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    Includes Expert Content
    Angiogram Result
    Mycardio posted:
    My angiogram after a recent MI indicated no significant coronary artery disease, but, "Evidence of a significant gradient between the apical segment and the mid segment of the left ventricle with no difference in the pressure between the LVOT and the aorta." This was attributed to possible, "segmental hypertrophy cardiomyopathy." What does that mean?

    I am 75. I had chronic pericarditis as a young man and had a pericardectomy when I was 27. My MI was indicated by chest pain, an abnormal ECG, and elevated troponin and CK-MB.
    James Beckerman, MD, FACC responded:
    Hypertrophic cardiomyopathy is characterized by an abnormal thickening in some or all of the heart muscle that can also be associated with symptoms at rest or with exertion, as well as abnormal heart rhythms.

    Some people may have thickening and increased squeezing of a particular part of the heart that may result in a pressure difference within the heart between different areas.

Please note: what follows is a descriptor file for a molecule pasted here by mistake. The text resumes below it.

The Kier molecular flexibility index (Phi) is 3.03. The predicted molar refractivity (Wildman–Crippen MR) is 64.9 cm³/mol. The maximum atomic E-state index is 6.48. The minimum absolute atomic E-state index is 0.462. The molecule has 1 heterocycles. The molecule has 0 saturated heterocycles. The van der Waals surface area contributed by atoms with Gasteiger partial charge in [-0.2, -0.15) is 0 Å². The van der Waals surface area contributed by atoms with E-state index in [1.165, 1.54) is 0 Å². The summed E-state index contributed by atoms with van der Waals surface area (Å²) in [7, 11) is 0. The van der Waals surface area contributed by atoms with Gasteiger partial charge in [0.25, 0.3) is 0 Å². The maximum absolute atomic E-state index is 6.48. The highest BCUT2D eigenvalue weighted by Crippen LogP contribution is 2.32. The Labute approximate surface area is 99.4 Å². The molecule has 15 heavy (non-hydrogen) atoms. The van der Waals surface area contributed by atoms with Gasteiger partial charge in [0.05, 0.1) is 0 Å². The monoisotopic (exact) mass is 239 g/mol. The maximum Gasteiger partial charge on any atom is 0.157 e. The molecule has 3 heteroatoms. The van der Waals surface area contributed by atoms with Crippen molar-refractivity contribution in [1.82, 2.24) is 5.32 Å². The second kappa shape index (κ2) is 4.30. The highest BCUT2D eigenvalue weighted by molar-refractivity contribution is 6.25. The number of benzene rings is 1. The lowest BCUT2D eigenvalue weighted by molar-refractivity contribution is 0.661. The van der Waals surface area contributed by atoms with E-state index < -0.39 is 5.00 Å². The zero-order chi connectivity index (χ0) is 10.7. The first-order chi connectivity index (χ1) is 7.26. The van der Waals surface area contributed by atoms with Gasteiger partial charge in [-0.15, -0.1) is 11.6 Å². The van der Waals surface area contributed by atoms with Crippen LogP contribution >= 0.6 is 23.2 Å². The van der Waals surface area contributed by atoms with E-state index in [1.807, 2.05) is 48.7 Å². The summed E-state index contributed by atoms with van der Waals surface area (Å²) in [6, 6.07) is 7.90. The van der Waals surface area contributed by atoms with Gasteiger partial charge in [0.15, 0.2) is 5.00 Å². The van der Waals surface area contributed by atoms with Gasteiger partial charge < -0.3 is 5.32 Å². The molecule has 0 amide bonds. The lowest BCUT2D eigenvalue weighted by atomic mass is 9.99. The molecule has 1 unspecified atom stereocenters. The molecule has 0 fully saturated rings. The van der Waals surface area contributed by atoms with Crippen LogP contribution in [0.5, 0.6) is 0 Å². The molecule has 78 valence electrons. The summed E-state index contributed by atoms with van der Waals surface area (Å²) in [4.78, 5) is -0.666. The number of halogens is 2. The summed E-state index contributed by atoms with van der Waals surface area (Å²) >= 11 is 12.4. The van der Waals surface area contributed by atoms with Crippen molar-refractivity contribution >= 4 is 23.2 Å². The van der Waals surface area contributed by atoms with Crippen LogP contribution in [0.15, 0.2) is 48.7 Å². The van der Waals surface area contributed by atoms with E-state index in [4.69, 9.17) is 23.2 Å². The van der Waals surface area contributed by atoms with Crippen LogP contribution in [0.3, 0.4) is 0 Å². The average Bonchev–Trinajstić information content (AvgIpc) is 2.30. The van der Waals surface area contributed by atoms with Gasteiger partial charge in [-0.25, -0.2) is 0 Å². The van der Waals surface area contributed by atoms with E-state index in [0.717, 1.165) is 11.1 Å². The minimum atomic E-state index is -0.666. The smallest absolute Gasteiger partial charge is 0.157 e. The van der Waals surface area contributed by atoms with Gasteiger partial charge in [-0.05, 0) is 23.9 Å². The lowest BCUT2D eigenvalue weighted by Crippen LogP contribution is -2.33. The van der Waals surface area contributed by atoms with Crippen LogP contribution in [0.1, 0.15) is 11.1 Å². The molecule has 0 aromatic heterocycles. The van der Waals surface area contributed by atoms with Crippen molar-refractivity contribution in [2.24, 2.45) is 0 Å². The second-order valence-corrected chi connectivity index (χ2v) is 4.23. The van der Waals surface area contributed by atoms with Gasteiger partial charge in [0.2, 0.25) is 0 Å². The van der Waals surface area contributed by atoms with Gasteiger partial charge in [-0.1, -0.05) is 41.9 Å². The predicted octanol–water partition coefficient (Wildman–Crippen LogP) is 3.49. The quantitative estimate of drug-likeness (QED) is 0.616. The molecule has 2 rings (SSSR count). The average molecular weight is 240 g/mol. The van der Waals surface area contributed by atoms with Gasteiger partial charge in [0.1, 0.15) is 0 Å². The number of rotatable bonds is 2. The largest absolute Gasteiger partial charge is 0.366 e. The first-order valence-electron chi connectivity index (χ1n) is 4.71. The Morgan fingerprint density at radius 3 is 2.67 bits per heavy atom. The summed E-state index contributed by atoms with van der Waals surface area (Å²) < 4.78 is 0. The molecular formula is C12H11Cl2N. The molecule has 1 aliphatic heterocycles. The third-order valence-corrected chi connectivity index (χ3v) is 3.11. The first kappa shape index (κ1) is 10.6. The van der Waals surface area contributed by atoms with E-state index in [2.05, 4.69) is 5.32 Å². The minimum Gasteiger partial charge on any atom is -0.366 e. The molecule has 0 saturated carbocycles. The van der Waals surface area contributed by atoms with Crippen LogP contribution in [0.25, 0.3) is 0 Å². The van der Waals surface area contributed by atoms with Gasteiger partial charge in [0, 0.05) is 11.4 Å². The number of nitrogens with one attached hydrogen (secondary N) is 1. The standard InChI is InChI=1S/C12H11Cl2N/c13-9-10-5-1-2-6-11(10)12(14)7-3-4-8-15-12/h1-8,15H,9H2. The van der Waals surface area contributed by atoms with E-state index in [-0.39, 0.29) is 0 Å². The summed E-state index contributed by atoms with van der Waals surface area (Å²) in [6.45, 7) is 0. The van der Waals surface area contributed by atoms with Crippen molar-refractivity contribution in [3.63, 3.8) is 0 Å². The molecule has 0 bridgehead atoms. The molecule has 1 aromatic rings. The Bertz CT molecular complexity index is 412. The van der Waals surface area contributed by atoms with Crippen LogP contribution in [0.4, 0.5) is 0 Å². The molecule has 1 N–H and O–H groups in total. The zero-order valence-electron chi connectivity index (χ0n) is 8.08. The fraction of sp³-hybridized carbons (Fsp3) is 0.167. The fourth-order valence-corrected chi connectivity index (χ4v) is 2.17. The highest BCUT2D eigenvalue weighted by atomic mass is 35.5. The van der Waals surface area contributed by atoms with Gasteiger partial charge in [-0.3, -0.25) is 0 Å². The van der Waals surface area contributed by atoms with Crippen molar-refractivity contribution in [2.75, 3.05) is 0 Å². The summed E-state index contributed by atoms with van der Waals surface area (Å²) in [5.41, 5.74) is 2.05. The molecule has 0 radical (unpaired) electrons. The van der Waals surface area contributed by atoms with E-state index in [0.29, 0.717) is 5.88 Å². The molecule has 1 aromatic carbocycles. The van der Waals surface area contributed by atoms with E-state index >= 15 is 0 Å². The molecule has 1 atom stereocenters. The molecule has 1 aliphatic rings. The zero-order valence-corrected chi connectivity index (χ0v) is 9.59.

It may make sense to discuss further with your doctor to see if an echocardiogram (ultrasound of the heart) would be useful in visualizing your heart muscle more clearly (as an angiogram helps to visualize the cavity rather than the walls themselves).
    Mycardio replied to James Beckerman, MD, FACC's response:
    Hi, Dr. Beckerman;

    Thanks for your response. I've done some research since I posted my question and your response is consistent with what I've learned. Nevertheless, I'm still curious as to the cause of the thickening. I described my experience and medical history on my blog ( ).

    Given my history of pericarditis, I'm wondering whether: (1) the thickening has occurred gradually over the years due to recurrent episodes of inflammation; and (2) whether the thickening is due to episodes of myocarditis. Can you offer any advice on how this might be determined?

    Thanks again.

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